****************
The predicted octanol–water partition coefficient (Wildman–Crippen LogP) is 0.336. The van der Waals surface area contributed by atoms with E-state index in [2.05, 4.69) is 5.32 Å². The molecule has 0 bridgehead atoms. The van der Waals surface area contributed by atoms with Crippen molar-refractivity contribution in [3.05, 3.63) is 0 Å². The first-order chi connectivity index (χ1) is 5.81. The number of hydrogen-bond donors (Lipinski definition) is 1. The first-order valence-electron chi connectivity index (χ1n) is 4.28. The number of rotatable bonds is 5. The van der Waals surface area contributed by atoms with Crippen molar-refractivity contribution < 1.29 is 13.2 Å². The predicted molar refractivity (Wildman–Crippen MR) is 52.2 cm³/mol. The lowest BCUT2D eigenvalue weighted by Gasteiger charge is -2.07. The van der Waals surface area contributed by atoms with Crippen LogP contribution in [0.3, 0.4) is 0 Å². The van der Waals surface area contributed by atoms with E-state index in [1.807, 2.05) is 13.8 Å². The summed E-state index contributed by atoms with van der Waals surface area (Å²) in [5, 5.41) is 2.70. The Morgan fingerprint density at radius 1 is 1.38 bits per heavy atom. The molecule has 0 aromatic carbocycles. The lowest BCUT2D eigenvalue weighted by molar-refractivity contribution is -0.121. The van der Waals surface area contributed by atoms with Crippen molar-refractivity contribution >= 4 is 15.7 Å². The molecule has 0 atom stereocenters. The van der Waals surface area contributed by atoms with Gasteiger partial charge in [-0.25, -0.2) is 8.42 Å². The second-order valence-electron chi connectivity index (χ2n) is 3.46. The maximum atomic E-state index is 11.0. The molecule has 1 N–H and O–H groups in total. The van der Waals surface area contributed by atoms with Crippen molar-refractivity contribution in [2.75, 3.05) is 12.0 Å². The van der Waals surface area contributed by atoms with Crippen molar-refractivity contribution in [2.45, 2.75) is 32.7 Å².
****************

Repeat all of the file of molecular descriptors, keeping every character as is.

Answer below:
The predicted octanol–water partition coefficient (Wildman–Crippen LogP) is 0.336. The van der Waals surface area contributed by atoms with E-state index in [2.05, 4.69) is 5.32 Å². The molecule has 0 bridgehead atoms. The van der Waals surface area contributed by atoms with Crippen molar-refractivity contribution in [3.05, 3.63) is 0 Å². The first-order chi connectivity index (χ1) is 5.81. The number of hydrogen-bond donors (Lipinski definition) is 1. The first-order valence-electron chi connectivity index (χ1n) is 4.28. The number of rotatable bonds is 5. The van der Waals surface area contributed by atoms with Crippen molar-refractivity contribution < 1.29 is 13.2 Å². The predicted molar refractivity (Wildman–Crippen MR) is 52.2 cm³/mol. The lowest BCUT2D eigenvalue weighted by Gasteiger charge is -2.07. The van der Waals surface area contributed by atoms with Crippen LogP contribution in [0.3, 0.4) is 0 Å². The van der Waals surface area contributed by atoms with E-state index in [1.807, 2.05) is 13.8 Å². The summed E-state index contributed by atoms with van der Waals surface area (Å²) in [5, 5.41) is 2.70. The Morgan fingerprint density at radius 1 is 1.38 bits per heavy atom. The molecule has 0 aromatic carbocycles. The lowest BCUT2D eigenvalue weighted by molar-refractivity contribution is -0.121. The van der Waals surface area contributed by atoms with Crippen molar-refractivity contribution >= 4 is 15.7 Å². The molecule has 0 atom stereocenters. The van der Waals surface area contributed by atoms with Gasteiger partial charge in [-0.25, -0.2) is 8.42 Å². The second-order valence-electron chi connectivity index (χ2n) is 3.46. The maximum atomic E-state index is 11.0. The molecule has 1 N–H and O–H groups in total. The van der Waals surface area contributed by atoms with Crippen molar-refractivity contribution in [2.75, 3.05) is 12.0 Å². The van der Waals surface area contributed by atoms with Crippen molar-refractivity contribution in [2.45, 2.75) is 32.7 Å².